Classic Computer Magazine Archive COMPUTE! ISSUE 147 / DECEMBER 1992 / PAGE 122

Jack Nicklaus Golf & Course Design - Signature Edition. (computer game) (Software Review) (Evaluation)
by Scott A. May

There's an old pro on the fairway, flaunting a brand-new image. Accolade's premier sports simulation gets a 256-color facelift with the Signature Edition of Jack Nicklaus Golf & Course Design. The Golden Bear has never looked better.

Few entertainment products have enjoyed the player admiration and corporate support of Ned Martin's long-running golf series. Backed by thoughtful revisions, numerous data disks, and the kind of publicity money can't buy--freely accessible user-designed courses--Jack Nicklaus Golf & Course Design ranks among the best in its genre.

The growing high-end market, as well as competition from such games as Access Software's Links, has prompted a complete overhaul of Accolade's best-selling product, The results are phenomenal. Created expressly for fast VGA systems, this latest incarnation features almost completely digitized courses, golfer animation, and full sound board support. The package also includes the first 256-color course designer, and the course designer itself has been redesigned for even greater flexibility. For many fans, this feature alone is worth the price of admission.

Graphic improvements are immediately apparent in the game's slick new front-end system. Dithered 3-D selection buttons almost seem to jump off the screen, and they're set against colorful, full-sized background photos. This clean, sharp quality of the images extends throughout the program.

Human players must first register as club members, designating gender, golfer animation, tee designation, an skill level. The club also contains stocked roster of compute players, each boasting unique abilities. You can now create customized opponents, fine-tuning such attributes as swing, distance, and accuracy.

Up to four club members--human or computer-controlled--can compete in either Skins or Stroke play. The Skins game has been enhanced to allow players to change the total prize money and cash amounts for individual holes. Stroke play now features a one-to-five-game tournament option. Up to 72 golfers, including a maximum of four club members, may participate. Although the program maintains detailed scorecards and statistics, there's still no provision for hardcopy printouts. Maybe next time.

The package includes two 18-hole courses based on real-life Nicklaus designs. Sherwood Country Club in Thousand Oaks, California, is a favorite on the PGA Tour. The scenic fairways stretch along the base of the Santa Monica Mountains and are dotted with waterfalls, streams, and rock-lined pools. Don't let the course's beauty fool you, though--this one's a killer. Keeping dry is a major concern at New Orleans's English Turn Golf & Country Club, a unique course completely surrounded by water. The holes are tough but fair, assuring equal challenge to players of all skill levels.

Two new courses are available for the game through Jack Nicklaus Signature Tour, Volume 1. It features The Links of Muirfield in Scotland, which recently hosted the British Open, and Muirfield Village Golf Club in Ohio, which hosts Nicklaus's annual Memorial Tournament. The Signature Tour package retails for $24.95.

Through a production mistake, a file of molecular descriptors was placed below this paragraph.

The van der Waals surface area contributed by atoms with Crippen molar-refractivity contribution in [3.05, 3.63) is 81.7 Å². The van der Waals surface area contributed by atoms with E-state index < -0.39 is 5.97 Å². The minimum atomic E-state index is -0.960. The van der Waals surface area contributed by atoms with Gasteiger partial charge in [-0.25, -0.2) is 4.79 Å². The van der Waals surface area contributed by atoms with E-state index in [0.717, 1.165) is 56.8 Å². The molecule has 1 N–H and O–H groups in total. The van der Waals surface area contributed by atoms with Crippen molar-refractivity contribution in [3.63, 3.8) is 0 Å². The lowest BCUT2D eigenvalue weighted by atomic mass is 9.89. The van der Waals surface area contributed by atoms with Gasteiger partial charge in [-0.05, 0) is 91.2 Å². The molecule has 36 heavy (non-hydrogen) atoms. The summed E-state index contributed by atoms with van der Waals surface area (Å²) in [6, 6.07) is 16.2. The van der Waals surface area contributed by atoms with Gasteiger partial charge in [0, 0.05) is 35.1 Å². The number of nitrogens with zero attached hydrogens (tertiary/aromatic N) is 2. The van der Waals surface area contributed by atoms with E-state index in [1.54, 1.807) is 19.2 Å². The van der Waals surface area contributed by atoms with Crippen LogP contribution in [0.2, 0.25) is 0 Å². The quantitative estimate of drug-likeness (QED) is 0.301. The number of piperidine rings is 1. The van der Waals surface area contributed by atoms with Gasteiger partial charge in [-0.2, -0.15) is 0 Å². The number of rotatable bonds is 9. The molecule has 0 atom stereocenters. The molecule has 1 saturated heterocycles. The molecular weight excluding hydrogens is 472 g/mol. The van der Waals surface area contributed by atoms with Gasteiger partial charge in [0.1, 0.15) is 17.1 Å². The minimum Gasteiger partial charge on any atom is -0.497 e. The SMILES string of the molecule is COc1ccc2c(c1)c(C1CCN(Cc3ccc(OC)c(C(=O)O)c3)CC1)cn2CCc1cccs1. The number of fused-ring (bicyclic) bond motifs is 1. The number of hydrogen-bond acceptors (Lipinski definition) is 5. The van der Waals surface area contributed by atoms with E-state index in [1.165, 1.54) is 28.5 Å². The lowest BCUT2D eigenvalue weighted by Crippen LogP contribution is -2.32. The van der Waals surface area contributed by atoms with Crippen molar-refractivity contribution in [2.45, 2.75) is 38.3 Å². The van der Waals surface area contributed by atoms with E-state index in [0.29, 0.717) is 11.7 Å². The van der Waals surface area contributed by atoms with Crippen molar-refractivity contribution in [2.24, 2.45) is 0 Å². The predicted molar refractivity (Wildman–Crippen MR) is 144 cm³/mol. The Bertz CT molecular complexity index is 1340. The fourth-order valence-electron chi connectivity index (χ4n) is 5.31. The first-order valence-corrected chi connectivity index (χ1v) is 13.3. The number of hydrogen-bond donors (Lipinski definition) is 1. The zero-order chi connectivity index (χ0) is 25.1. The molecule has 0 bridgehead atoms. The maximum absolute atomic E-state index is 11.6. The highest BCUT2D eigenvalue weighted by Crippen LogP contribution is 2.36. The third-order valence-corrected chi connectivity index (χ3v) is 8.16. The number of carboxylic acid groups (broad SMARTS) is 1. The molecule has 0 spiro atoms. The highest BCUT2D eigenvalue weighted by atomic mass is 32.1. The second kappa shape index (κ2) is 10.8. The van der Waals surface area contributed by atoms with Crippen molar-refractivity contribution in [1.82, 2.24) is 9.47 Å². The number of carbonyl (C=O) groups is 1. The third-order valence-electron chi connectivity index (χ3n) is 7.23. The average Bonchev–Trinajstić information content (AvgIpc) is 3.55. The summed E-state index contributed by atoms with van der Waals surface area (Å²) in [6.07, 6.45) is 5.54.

Martin's aptly named Sculptured Software continues to perfect the art of contoured course mapping, including mounds, slopes, bunkers, and multitiered greens. Almost all terrain features are now digitized, from foreground objects (trees, shrubs, and boulders) to the 360-degree scrolling backdrops. Of special note are the fully animated golfers, captured from videotaped images. Even the water moves, thanks to rudimentary color cycling.

Despite all this attention to detail, the graphics still suffer from "chunky" low-resolution VGA. Considering the program's already high system requirements, bumping the resolution up to 800 x 600 would seem only reasonable. The game allows minor adjustments of graphic detail to speed screen redraws on slower machines. On a 25-MHz 386 at the highest resolution, each screen update takes 15 seconds. Although this isn't blindingly fast, if you perceive it to be slow, perhaps golf isn't your game.

Short of converting 16-color to 256-color palettes, the program is completely compatible with courses created for all previous versions--good news for players sitting on a virtual gold mine of commercial and public domain courses. Given Accolade's track record with the Jack Nicklaus series, additional course disks are probably already in development.

The icing on the cake is a completely revamped course designer--the first of its kind to utilize a full color spectrum. One of the best new features of this stand-alone program is the ability to plot and play a hole instantly, without having to exit and reload the game. Another new feature allows you to import PCX or LBM art files into the object editor. This option opens untold possibilities for personalized course design.

Hampered only by low-end video limitations, Jack Nicklaus Golf & Course Design--Signature Edition represents the continuing evolutionary progress of a remarkable product. IBM PC or compatible (16-MHz 80286 or faster); 640K RAM; MCGA or VGA; hard drive; mouse; supports Ad Lib, Sound Blaster, Roland MT-32 or LAPC-1, and Thunderboard--$69.95 ACCOLADE 5300 Stevens Creek Blvd. San Jose, CA 95129 (800) 245-7744 (408) 985-1700 Circle Reader Service Number 347